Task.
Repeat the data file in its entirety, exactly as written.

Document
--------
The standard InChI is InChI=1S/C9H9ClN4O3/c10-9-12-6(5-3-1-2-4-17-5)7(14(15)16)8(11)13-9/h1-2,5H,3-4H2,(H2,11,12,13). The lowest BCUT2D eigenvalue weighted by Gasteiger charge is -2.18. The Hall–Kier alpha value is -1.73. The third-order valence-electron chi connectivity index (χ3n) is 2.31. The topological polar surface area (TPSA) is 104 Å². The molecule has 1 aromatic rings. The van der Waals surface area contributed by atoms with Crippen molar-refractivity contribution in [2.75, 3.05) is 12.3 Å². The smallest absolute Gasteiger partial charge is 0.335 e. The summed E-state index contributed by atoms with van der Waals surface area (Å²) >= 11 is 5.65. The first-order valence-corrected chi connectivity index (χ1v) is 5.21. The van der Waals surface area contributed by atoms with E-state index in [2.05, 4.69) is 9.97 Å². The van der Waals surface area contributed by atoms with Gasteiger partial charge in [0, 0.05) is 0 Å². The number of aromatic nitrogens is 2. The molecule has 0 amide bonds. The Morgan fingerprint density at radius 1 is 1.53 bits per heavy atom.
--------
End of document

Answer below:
The standard InChI is InChI=1S/C9H9ClN4O3/c10-9-12-6(5-3-1-2-4-17-5)7(14(15)16)8(11)13-9/h1-2,5H,3-4H2,(H2,11,12,13). The lowest BCUT2D eigenvalue weighted by Gasteiger charge is -2.18. The Hall–Kier alpha value is -1.73. The third-order valence-electron chi connectivity index (χ3n) is 2.31. The topological polar surface area (TPSA) is 104 Å². The molecule has 1 aromatic rings. The van der Waals surface area contributed by atoms with Crippen molar-refractivity contribution in [2.75, 3.05) is 12.3 Å². The smallest absolute Gasteiger partial charge is 0.335 e. The summed E-state index contributed by atoms with van der Waals surface area (Å²) >= 11 is 5.65. The first-order valence-corrected chi connectivity index (χ1v) is 5.21. The van der Waals surface area contributed by atoms with E-state index in [2.05, 4.69) is 9.97 Å². The van der Waals surface area contributed by atoms with Gasteiger partial charge in [0, 0.05) is 0 Å². The number of aromatic nitrogens is 2. The molecule has 0 amide bonds. The Morgan fingerprint density at radius 1 is 1.53 bits per heavy atom.